Jerusalem: Israel today said it would restore the monthly transfer of tax revenues it collects for the cash- strapped Palestinian Authority, days after US President Barack Obama prodded both sides to resume stalled peace process.
Israel decided to halt transfer of tax and tariff funds - about USD 100 million it collects each month on behalf of the Palestinian Authority - in December as a punishment after Palestinian President Mahmoud Abbas successfully secured an upgraded UN membership for Palestinian statehood.
US had also advised him to give up on the bid. Prime Minister Benjamin Netanyahu "has decided to authorise the transfer of fiscal revenues to the Palestinian Authority," the Prime Minister`s office said in a statement, adding the new finance minister had already "charged officials with taking up the transfer of funds again."
Sources in the Palestinian Authority told PTI that the US President recently expressed his displeasure regarding the UN bid in talks with Abbas but had also agreed to push Israel to release the withheld funds.
US Secretary of State John Kerry who stayed back after Obama`s visit is said to have been following up with both sides on the issue.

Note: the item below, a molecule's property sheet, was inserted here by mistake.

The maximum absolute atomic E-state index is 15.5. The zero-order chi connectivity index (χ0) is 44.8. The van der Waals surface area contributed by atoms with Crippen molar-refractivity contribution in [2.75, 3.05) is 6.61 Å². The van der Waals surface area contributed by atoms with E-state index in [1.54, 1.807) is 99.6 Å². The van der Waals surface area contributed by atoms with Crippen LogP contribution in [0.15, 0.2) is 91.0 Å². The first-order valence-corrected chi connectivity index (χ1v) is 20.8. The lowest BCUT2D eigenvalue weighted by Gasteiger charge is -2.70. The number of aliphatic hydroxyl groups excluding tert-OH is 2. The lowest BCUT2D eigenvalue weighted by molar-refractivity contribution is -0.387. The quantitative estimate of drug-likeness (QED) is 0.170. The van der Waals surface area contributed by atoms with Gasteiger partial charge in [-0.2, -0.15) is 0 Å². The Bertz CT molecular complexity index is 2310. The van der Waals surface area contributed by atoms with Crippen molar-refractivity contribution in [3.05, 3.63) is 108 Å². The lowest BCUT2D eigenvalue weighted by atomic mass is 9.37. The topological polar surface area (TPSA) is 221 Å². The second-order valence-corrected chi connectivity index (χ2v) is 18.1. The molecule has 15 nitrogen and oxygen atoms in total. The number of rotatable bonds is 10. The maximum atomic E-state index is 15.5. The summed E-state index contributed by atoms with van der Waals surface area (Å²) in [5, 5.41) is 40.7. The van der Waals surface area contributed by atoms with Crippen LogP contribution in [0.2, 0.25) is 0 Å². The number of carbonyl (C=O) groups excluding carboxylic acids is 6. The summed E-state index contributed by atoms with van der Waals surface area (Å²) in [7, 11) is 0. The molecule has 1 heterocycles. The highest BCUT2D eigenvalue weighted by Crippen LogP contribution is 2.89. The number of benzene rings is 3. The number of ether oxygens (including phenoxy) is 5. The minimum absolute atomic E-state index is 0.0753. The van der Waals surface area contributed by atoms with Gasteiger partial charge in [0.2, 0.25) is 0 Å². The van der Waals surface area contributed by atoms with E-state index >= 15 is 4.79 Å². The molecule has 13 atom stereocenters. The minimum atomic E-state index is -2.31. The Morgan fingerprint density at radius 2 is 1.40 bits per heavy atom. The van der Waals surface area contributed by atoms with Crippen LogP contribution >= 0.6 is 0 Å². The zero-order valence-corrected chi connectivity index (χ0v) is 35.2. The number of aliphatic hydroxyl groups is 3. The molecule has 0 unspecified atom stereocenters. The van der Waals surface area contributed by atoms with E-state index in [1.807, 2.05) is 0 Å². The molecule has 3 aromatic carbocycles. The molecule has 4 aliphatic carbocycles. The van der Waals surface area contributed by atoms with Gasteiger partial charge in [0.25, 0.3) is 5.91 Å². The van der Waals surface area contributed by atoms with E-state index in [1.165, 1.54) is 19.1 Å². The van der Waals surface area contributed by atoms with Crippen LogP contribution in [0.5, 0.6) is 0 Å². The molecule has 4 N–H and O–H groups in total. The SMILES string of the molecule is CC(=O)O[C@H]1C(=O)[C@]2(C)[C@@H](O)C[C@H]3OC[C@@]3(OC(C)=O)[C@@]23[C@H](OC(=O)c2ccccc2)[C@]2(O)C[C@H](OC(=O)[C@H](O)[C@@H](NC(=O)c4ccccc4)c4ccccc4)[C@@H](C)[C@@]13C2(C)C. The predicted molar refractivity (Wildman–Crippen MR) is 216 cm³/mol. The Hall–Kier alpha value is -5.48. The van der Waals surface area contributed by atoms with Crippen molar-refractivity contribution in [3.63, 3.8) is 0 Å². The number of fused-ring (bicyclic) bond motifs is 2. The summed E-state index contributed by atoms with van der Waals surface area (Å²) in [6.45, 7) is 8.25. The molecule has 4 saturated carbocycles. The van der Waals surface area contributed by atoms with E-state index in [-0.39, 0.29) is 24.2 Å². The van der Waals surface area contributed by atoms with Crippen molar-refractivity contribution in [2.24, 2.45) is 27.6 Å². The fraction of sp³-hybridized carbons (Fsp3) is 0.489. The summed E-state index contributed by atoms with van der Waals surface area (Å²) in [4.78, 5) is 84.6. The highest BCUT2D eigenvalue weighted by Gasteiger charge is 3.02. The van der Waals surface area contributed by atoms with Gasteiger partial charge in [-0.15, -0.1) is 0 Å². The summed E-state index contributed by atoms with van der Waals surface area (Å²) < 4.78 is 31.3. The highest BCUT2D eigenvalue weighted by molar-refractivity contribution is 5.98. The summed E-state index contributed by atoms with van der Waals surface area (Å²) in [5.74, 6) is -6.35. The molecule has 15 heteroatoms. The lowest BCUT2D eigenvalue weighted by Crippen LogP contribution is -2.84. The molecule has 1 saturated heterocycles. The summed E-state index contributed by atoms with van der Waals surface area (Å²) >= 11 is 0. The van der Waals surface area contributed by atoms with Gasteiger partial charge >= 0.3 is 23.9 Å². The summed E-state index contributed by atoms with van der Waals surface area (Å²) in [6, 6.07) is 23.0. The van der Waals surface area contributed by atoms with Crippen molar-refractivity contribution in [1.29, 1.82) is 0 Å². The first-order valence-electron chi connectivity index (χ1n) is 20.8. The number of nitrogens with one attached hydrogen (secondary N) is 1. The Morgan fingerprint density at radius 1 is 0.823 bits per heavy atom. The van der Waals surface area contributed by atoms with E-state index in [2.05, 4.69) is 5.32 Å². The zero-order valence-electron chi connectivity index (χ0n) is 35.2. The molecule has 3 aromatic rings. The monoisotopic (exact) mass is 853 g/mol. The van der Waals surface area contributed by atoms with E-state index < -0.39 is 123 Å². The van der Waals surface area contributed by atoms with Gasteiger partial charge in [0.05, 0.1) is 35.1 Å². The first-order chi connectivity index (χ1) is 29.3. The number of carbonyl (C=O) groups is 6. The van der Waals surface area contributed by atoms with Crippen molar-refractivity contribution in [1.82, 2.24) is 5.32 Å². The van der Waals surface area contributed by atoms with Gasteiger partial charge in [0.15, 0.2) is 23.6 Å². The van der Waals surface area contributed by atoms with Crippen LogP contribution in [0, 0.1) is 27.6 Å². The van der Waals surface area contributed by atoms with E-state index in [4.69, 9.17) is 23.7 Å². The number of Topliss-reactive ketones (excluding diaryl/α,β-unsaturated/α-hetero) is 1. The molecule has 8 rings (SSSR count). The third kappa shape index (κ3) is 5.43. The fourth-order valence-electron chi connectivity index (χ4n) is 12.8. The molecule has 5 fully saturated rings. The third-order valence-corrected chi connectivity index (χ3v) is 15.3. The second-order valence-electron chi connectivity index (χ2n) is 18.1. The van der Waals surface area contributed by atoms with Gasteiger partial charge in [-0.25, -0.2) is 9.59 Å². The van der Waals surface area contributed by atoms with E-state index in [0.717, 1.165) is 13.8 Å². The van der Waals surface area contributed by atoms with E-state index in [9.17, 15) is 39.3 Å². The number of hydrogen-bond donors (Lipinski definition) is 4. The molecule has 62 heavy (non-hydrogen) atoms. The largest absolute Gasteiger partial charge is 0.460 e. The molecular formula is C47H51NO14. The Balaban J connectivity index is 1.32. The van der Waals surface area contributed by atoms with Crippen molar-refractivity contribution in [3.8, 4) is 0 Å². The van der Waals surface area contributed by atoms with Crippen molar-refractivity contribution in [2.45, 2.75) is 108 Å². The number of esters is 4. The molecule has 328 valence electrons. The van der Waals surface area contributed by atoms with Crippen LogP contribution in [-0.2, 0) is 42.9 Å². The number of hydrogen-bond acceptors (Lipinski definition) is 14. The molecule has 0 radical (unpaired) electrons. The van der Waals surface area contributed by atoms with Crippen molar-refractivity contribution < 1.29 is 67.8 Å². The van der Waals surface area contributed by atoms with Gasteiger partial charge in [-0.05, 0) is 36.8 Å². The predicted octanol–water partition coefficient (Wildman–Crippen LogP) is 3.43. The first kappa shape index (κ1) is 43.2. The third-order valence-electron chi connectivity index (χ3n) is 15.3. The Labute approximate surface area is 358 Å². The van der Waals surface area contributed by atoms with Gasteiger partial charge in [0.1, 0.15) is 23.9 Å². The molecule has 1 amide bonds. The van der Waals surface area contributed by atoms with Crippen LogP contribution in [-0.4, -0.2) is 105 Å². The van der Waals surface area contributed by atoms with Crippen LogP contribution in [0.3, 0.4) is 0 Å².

In January, Netanyahu authorised a one-off release of USD 100 million in a gesture towards the Palestinian Authority given its "very difficult financial situation".
Palestinian Authority officials on conditions of anonymity said that their requests for financial aid from the Arab world has largely "fallen on deaf ears" and the administration may collapse if "there isn`t an urgent infusion of funds".
During a three-day visit to Israel and the occupied West Bank last week, the US President called on both sides to resume peace negotiations that have been stalled since 2010 over continued settlements that Israel builds in the occupied West Bank.
Palestinians seek to establish a state in the Gaza Strip and the West Bank with East Jerusalem as its capital -- territories captured by Israel in the 1967 Arab-Israeli War.